Picturing Parkinson’s

‘If it wasn’t for my patients, I think I would have gone and become a gardener or a pilot.’ This statement from Professor Chrystalina Antoniades is not as random as it sounds: she is in fact qualified to fly me to Edinburgh in a small Cessna if I so desire. But she is not a professional pilot – she is an academic in the Nuffield Department of Clinical Neurosciences, one of the 16 departments in the University of Oxford’s Medical Sciences Division. So how did she get here?

Chrystalina Antoniades interacting with one of her patients

Chrystalina interacting with one of her patients

Chrystalina arrived in Oxford for a period of six months – ten years ago. Originally from Cyprus, she completed a PhD at the University of Cambridge in neurodegenerative diseases. Upon its completion, Professor Christopher Kennard offered her a research post in clinical neurology at the University of Oxford, based in the John Radcliffe Hospital. It was here that she was eventually able to realise her dream of building a research group to study Parkinson’s disease.

Why Parkinson’s? During Chrystalina’s early adulthood, her grandmother was diagnosed with the condition. Chrystalina explains: ‘I remember thinking: goodness, the brain is such a bizarre thing. I really need to try and understand it.’ Her group is currently running a long-term clinical trial known as Oxford Quantification in Parkinson’s, or OxQUIP. Its purpose is to develop advanced technological methods for measuring the symptoms of Parkinson’s disease. Armed with this knowledge, clinicians can then understand more detail about a person’s experience of the disease and how it is progressing, which helps them to decide which patients should go into which drug trial.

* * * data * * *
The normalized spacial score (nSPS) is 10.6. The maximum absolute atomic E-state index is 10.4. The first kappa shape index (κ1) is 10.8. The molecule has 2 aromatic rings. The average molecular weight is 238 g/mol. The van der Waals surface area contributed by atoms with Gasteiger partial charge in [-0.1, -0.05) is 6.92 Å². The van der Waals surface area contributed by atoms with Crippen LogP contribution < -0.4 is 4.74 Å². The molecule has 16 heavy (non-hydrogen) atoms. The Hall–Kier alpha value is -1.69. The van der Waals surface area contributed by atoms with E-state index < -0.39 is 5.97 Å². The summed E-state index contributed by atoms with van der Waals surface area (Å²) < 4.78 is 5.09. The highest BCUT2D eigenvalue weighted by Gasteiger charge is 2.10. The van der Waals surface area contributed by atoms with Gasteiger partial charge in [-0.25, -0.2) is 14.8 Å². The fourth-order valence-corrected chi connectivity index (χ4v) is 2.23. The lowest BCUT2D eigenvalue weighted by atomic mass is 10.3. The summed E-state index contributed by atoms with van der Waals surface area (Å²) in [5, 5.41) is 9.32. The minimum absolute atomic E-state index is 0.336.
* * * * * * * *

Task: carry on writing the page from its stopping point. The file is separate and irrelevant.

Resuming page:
‘I always wanted to measure things,’ says Chrystalina. ‘I loved maths as a kid.’ She and her team are monitoring patients’ eye movements to measure motor control and using questionnaires to assess cognitive problems. In this way they are ‘quantifying’ Parkinson’s, providing tools to give an accurate diagnosis. If patients are entered into drug trials that match their particular experience of Parkinson’s, this improves the chances of discovering better treatments for the condition. This is the essence of what Chrystalina describes as her particular piece of the Parkinson’s puzzle. But it is the interaction with patients that Chrystalina loves most. ‘I’m working for people, not numbers,’ she says.

One way in which this passion is manifested is in her public engagement work, which is built around the relationship between art and neuroscience. She grew up in a very artistic family and remembers many trips to museums in Greece and Cyprus. It’s not surprising, then, that her favourite place in Oxford is the Ashmolean Museum. It is here that she has organised several events for the annual Brain Awareness Week in March. These interactive stands, panel debates and mini exhibitions have drawn thousands of visitors over the years.

Participants in the Picturing Parkinson's project, with pieces of their artwork

Participants in the Picturing Parkinson's project, with some of their artwork

Most recently, using money awarded from the University of Oxford’s Public Engagement with Research Seed Fund, she has been working with me on the Picturing Parkinson’s project. This project brings artists, neuroscientists and patients together to bridge the gap between the objective research into Parkinson’s and people’s lived experiences of the condition itself. We have organised a number of creative workshops for people living with the disorder, and their families. Most of these in-person and online events have been facilitated by Jan Sargeant, an artist living with Parkinson’s who signs her work ‘woman with stick’.

Picturing Parkinson's exhibition

In December we’re launching an online exhibition using a cutting-edge interactive platform called Kunstmatrix to showcase this work. We want people from all walks of life to take this opportunity to meet people who have a disorder that any one of us could have. This is a chance for everyone to hear the visions and voices of people who have a neurodegenerative condition, and to get an insight into their reality. Join our online launch on Thursday 2 December.